Emre Can at BVB: a symbol of Dortmund’s upswing – sport

Emre Can at BVB: a symbol of Dortmund’s upswing – sport

Emre Can has recently revealed a lot about herself. In a documentary on the sports channel Dazn, he revealed that his thyroid gland was removed in 2018 along with a tumor and that he would therefore have to take pills for the rest of his life. But that didn’t have any effect on his football game, nor on the mixed three years that he has since spent at Borussia Dortmund. “Things weren’t always good,” Can says of his time at the BVB“but I wasn’t as bad as I was sometimes made out to be.”

Can, 29, basically struggles a bit with his lack of acceptance in German football. That is close to him. Perhaps that’s why the Frankfurt-born son of Turkish parents says one of his greatest sporting goals is playing in the national jersey for Germany again at the European Championships at home in 2024.

After a meager first half of the season before the long World Cup winter break, Can is currently well on the way to presenting itself as a symbol of a stable Dortmund upswing. He was always in the starting XI in BVB’s five most recent victories and has played through four times. You’ve never seen him so constant in Dortmund before. In the central defensive midfield he balances the Dortmund game quite reliably. In the Bundesliga, his winning streak has brought his team within three points of leaders Bayern Munich. In the DFB-Pokal Dortmund – also thanks to Can’s 50-meter goal last week in Bochum – has reached the quarter-finals. And in the Champions League Chelsea FC are guests from London for the round of 16 first leg this Wednesday (9 p.m.). Only in this game will we see what the upswing is really worth.

Last summer was Emre Can in Dortmund still as a candidate for sale. He stayed, but made only three starts in 15 league games before the winter break, he was substituted on seven times and five times he was completely absent. “I came back from summer vacation with an injury and felt like I was behind the whole time after that,” he said in January. “I didn’t play as much as I hoped.” He then only followed the World Cup in Qatar in the media.

Kehl lists: “Conviction, dynamism, aggressiveness – and an absolute will to win!”

Can came to Dortmund from Juventus Turin three years ago because BVB had a mental deficit. Can, who according to his own information was also in contact with Paris St. Germain and FC Barcelona in 2020, decided “for Germany” after four years in Liverpool and one and a half years in Turin. For Dortmund. He was at Borussia as a so-called Aggressive leaders planned, but he rarely slipped into this role. Neither under coach Lucien Favre nor under Marco Rose were Can and BVB able to access their potential. Since the end of January, however, Dortmund have suddenly and surprisingly been rushing from victory to victory.

Sports director Sebastian Kehl says: “In the first half of the season, Emre wasn’t the constant he would like to be himself. He said himself that you have the best Emre Can over a longer period of time Borussia Dortmund Haven’t seen it yet.” But Kehl currently sees the desired qualities in Can: “Conviction”, “Dynamics”, “Aggressiveness” – and “unconditional will to win”. And Kehl has one wish: “I would be happy if this phase with Emre is lasting for a very long time now and it retains that importance to us.”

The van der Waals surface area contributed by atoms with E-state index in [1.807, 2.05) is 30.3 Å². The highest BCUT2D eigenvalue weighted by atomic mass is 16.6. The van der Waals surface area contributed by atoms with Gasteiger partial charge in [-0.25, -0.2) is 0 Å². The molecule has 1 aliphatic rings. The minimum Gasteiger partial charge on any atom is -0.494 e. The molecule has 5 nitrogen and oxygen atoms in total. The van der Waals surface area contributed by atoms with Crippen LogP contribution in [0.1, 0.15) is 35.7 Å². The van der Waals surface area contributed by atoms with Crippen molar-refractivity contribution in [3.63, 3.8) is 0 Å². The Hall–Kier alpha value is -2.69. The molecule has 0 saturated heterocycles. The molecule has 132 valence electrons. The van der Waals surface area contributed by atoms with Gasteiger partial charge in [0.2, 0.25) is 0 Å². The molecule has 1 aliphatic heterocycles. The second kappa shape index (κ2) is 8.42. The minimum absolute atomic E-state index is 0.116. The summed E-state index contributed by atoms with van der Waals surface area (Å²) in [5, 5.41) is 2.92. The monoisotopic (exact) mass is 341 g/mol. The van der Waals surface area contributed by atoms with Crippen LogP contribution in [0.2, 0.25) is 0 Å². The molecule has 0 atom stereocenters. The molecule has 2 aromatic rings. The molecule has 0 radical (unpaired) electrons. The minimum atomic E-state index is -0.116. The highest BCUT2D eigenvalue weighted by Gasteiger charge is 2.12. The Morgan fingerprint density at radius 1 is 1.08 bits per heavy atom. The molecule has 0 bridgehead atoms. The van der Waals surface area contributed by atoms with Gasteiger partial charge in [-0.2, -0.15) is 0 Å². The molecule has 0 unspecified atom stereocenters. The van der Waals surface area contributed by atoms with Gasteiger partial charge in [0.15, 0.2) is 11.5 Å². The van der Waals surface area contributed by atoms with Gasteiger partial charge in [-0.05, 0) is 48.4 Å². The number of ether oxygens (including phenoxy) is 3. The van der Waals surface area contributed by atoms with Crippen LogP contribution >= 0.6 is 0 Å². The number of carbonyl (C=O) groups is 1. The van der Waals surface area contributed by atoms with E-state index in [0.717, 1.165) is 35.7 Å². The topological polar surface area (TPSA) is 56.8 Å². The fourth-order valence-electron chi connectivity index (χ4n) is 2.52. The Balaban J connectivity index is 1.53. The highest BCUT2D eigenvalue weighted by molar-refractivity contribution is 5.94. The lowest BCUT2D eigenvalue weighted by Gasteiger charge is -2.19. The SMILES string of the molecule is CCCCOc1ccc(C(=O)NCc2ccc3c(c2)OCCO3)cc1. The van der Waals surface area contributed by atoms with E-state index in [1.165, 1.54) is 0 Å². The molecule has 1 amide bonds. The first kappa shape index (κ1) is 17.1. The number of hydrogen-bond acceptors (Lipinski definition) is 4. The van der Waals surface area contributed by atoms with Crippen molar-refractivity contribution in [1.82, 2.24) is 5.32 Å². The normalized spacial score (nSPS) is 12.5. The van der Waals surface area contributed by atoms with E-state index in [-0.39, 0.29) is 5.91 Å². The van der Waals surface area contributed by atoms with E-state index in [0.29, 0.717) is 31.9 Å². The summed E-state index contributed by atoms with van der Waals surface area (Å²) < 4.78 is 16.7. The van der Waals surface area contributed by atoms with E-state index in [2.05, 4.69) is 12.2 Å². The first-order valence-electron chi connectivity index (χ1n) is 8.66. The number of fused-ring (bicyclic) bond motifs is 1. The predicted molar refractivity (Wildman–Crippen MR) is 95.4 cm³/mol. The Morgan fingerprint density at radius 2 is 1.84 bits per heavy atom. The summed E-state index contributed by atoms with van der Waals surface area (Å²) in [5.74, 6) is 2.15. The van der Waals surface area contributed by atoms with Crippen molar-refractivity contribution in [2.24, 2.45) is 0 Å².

An “Aggressive Leader”, but never the shining hero

In these weeks, Can has experienced the kind of appreciation that he longs for as a footballer. In 2013 at FC Bayern, the then new coach Pep Guardiola signaled to him that he would not play much, after which Can switched to Bayer Leverkusen at the age of 19 and a year later to Liverpool. There he learned a lot in four years, from coach Jürgen Klopp as well as from one Aggressive leaders named Steven Gerrard.

But Can’s never always been forward, regular setbacks are part of his career. In 2015 he suffered a 5-0 embarrassment with the German U21s in the European Championship semifinals against Portugal. In 2018 he lost the Champions League final with Liverpool to Real Madrid. And in 2021 he was eliminated with Germany at the European Championship in the round of 16 against England. Can was never the shining hero like Toni Kroos, who became Germany’s footballer of the year in 2018, was champion with Bayern three times and won the Champions League five times with Real. Can always had to fight, just like he did as a child in Frankfurt’s Northwest City, a “hot spot” as he says himself.

That’s why he needs trust above all else. He wants to feel it, from coach Edin Terzic, from his teammates, from the audience. At the moment he is on the right track. BVB fans see him as a leader who has the back of the thriving game designers Jude Bellingham and Julian Brandt in defensive midfield. And if Can continues to play like this, he might even become an issue for national coach Hansi Flick again. He has not once appointed Can since taking office.

That’s another reason why the round of 16 duel with Chelsea is a milestone for Can. If he can confirm his form, then victory, sympathy and Flick’s attention beckon him. Success and recognition, almost everything Can desires, he can achieve against Chelsea.

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